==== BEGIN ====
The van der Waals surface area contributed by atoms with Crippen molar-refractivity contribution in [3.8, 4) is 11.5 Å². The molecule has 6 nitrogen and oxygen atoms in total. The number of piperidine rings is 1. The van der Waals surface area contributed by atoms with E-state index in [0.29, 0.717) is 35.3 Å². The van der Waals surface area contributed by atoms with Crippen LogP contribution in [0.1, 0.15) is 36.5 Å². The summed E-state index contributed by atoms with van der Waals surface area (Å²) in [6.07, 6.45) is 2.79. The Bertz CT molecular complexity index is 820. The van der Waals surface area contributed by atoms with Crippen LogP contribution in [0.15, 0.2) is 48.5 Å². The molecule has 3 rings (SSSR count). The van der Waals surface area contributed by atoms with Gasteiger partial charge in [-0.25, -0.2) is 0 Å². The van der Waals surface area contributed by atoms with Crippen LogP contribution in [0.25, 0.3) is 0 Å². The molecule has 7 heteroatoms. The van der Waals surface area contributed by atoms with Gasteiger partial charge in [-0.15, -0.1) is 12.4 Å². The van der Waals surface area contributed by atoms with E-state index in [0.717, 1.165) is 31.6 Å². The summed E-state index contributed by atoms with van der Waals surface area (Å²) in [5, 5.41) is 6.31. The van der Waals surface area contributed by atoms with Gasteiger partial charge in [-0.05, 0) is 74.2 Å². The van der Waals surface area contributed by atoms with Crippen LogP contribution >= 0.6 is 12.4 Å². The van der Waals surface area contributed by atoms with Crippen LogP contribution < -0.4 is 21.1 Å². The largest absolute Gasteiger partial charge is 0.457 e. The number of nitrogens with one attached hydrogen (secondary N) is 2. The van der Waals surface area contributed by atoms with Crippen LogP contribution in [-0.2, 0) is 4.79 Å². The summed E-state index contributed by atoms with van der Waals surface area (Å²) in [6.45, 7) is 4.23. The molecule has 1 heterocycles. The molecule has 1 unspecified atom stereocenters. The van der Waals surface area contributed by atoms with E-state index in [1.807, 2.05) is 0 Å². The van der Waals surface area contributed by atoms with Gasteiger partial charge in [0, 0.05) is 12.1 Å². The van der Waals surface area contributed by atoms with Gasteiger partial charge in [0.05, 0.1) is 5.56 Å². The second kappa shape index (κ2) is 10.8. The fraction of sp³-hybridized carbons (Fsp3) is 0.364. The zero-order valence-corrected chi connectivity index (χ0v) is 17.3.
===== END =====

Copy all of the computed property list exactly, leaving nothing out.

The van der Waals surface area contributed by atoms with Crippen molar-refractivity contribution in [3.8, 4) is 11.5 Å². The molecule has 6 nitrogen and oxygen atoms in total. The number of piperidine rings is 1. The van der Waals surface area contributed by atoms with E-state index in [0.29, 0.717) is 35.3 Å². The van der Waals surface area contributed by atoms with Crippen LogP contribution in [0.1, 0.15) is 36.5 Å². The summed E-state index contributed by atoms with van der Waals surface area (Å²) in [6.07, 6.45) is 2.79. The Bertz CT molecular complexity index is 820. The van der Waals surface area contributed by atoms with Crippen LogP contribution in [0.15, 0.2) is 48.5 Å². The molecule has 3 rings (SSSR count). The van der Waals surface area contributed by atoms with Gasteiger partial charge in [-0.25, -0.2) is 0 Å². The van der Waals surface area contributed by atoms with Crippen LogP contribution in [0.25, 0.3) is 0 Å². The molecule has 7 heteroatoms. The van der Waals surface area contributed by atoms with Gasteiger partial charge in [-0.15, -0.1) is 12.4 Å². The van der Waals surface area contributed by atoms with E-state index in [0.717, 1.165) is 31.6 Å². The summed E-state index contributed by atoms with van der Waals surface area (Å²) in [5, 5.41) is 6.31. The van der Waals surface area contributed by atoms with Gasteiger partial charge in [-0.05, 0) is 74.2 Å². The van der Waals surface area contributed by atoms with Crippen LogP contribution >= 0.6 is 12.4 Å². The van der Waals surface area contributed by atoms with Crippen LogP contribution < -0.4 is 21.1 Å². The largest absolute Gasteiger partial charge is 0.457 e. The number of nitrogens with one attached hydrogen (secondary N) is 2. The van der Waals surface area contributed by atoms with Crippen LogP contribution in [-0.2, 0) is 4.79 Å². The summed E-state index contributed by atoms with van der Waals surface area (Å²) in [6.45, 7) is 4.23. The molecule has 1 heterocycles. The molecule has 1 unspecified atom stereocenters. The van der Waals surface area contributed by atoms with E-state index in [1.807, 2.05) is 0 Å². The van der Waals surface area contributed by atoms with Gasteiger partial charge in [0, 0.05) is 12.1 Å². The van der Waals surface area contributed by atoms with Gasteiger partial charge in [0.05, 0.1) is 5.56 Å². The second kappa shape index (κ2) is 10.8. The fraction of sp³-hybridized carbons (Fsp3) is 0.364. The zero-order valence-corrected chi connectivity index (χ0v) is 17.3.